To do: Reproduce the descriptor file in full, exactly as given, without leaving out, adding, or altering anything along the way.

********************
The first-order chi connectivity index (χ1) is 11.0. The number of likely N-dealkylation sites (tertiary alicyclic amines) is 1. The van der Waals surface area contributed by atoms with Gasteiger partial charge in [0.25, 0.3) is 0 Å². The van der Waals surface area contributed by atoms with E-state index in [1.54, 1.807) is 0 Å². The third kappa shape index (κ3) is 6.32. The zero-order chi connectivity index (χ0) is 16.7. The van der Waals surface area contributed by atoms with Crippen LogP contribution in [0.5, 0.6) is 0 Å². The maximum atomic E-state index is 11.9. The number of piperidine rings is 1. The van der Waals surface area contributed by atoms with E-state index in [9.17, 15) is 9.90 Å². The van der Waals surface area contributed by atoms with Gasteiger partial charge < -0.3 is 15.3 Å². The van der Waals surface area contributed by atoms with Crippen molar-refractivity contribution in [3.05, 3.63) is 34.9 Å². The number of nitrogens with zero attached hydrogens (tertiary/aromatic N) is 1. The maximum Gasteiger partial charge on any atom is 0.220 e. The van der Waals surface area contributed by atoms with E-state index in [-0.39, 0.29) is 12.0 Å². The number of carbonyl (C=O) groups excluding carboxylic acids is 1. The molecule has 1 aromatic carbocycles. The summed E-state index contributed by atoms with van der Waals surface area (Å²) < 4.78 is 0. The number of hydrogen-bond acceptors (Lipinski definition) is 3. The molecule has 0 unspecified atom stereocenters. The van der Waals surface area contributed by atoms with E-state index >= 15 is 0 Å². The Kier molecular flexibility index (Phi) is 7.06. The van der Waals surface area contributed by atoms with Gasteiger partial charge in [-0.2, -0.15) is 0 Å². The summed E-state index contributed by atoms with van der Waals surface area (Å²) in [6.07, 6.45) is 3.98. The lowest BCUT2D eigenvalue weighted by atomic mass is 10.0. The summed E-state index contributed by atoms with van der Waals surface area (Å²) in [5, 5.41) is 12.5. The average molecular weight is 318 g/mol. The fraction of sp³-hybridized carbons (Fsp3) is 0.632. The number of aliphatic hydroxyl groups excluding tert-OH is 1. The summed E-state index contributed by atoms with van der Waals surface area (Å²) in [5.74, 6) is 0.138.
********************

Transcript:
The first-order chi connectivity index (χ1) is 11.0. The number of likely N-dealkylation sites (tertiary alicyclic amines) is 1. The van der Waals surface area contributed by atoms with Gasteiger partial charge in [0.25, 0.3) is 0 Å². The van der Waals surface area contributed by atoms with E-state index in [1.54, 1.807) is 0 Å². The third kappa shape index (κ3) is 6.32. The zero-order chi connectivity index (χ0) is 16.7. The van der Waals surface area contributed by atoms with Crippen LogP contribution in [0.5, 0.6) is 0 Å². The maximum atomic E-state index is 11.9. The number of piperidine rings is 1. The van der Waals surface area contributed by atoms with E-state index in [9.17, 15) is 9.90 Å². The van der Waals surface area contributed by atoms with Gasteiger partial charge < -0.3 is 15.3 Å². The van der Waals surface area contributed by atoms with Crippen molar-refractivity contribution in [3.05, 3.63) is 34.9 Å². The number of nitrogens with zero attached hydrogens (tertiary/aromatic N) is 1. The maximum Gasteiger partial charge on any atom is 0.220 e. The van der Waals surface area contributed by atoms with E-state index in [-0.39, 0.29) is 12.0 Å². The number of carbonyl (C=O) groups excluding carboxylic acids is 1. The molecule has 1 aromatic carbocycles. The summed E-state index contributed by atoms with van der Waals surface area (Å²) < 4.78 is 0. The number of hydrogen-bond acceptors (Lipinski definition) is 3. The molecule has 0 unspecified atom stereocenters. The van der Waals surface area contributed by atoms with E-state index >= 15 is 0 Å². The Kier molecular flexibility index (Phi) is 7.06. The van der Waals surface area contributed by atoms with Gasteiger partial charge in [-0.2, -0.15) is 0 Å². The summed E-state index contributed by atoms with van der Waals surface area (Å²) in [6.07, 6.45) is 3.98. The lowest BCUT2D eigenvalue weighted by atomic mass is 10.0. The summed E-state index contributed by atoms with van der Waals surface area (Å²) in [5, 5.41) is 12.5. The average molecular weight is 318 g/mol. The fraction of sp³-hybridized carbons (Fsp3) is 0.632. The number of aliphatic hydroxyl groups excluding tert-OH is 1. The summed E-state index contributed by atoms with van der Waals surface area (Å²) in [5.74, 6) is 0.138.